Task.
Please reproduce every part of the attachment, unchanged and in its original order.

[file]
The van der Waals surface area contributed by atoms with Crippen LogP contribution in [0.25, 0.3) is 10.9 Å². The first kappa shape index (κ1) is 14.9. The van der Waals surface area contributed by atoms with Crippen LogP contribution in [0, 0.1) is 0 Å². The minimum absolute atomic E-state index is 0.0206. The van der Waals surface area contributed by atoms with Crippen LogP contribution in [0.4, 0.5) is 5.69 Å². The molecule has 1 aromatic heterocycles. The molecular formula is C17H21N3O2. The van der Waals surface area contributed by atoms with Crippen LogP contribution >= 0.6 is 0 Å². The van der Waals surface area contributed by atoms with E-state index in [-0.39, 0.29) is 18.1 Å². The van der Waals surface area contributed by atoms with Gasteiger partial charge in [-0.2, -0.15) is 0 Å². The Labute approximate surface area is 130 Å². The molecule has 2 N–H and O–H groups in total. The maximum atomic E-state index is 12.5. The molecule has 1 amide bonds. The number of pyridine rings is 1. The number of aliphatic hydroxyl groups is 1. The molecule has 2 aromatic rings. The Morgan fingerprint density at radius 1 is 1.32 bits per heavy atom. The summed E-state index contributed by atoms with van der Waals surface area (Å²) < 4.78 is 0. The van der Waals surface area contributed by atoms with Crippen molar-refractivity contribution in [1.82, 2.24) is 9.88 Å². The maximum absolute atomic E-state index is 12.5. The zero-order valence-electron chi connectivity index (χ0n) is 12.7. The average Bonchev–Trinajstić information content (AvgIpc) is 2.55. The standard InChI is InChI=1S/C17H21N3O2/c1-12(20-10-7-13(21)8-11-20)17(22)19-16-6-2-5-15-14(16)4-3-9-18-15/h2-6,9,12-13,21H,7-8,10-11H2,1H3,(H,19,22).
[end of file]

The van der Waals surface area contributed by atoms with Crippen LogP contribution in [0.25, 0.3) is 10.9 Å². The first kappa shape index (κ1) is 14.9. The van der Waals surface area contributed by atoms with Crippen LogP contribution in [0, 0.1) is 0 Å². The minimum absolute atomic E-state index is 0.0206. The van der Waals surface area contributed by atoms with Crippen LogP contribution in [0.4, 0.5) is 5.69 Å². The molecule has 1 aromatic heterocycles. The molecular formula is C17H21N3O2. The van der Waals surface area contributed by atoms with Crippen LogP contribution >= 0.6 is 0 Å². The van der Waals surface area contributed by atoms with E-state index in [-0.39, 0.29) is 18.1 Å². The van der Waals surface area contributed by atoms with Gasteiger partial charge in [-0.2, -0.15) is 0 Å². The Labute approximate surface area is 130 Å². The molecule has 2 N–H and O–H groups in total. The maximum atomic E-state index is 12.5. The molecule has 1 amide bonds. The number of pyridine rings is 1. The number of aliphatic hydroxyl groups is 1. The molecule has 2 aromatic rings. The Morgan fingerprint density at radius 1 is 1.32 bits per heavy atom. The summed E-state index contributed by atoms with van der Waals surface area (Å²) < 4.78 is 0. The van der Waals surface area contributed by atoms with Crippen molar-refractivity contribution in [1.82, 2.24) is 9.88 Å². The maximum absolute atomic E-state index is 12.5. The zero-order valence-electron chi connectivity index (χ0n) is 12.7. The average Bonchev–Trinajstić information content (AvgIpc) is 2.55. The standard InChI is InChI=1S/C17H21N3O2/c1-12(20-10-7-13(21)8-11-20)17(22)19-16-6-2-5-15-14(16)4-3-9-18-15/h2-6,9,12-13,21H,7-8,10-11H2,1H3,(H,19,22).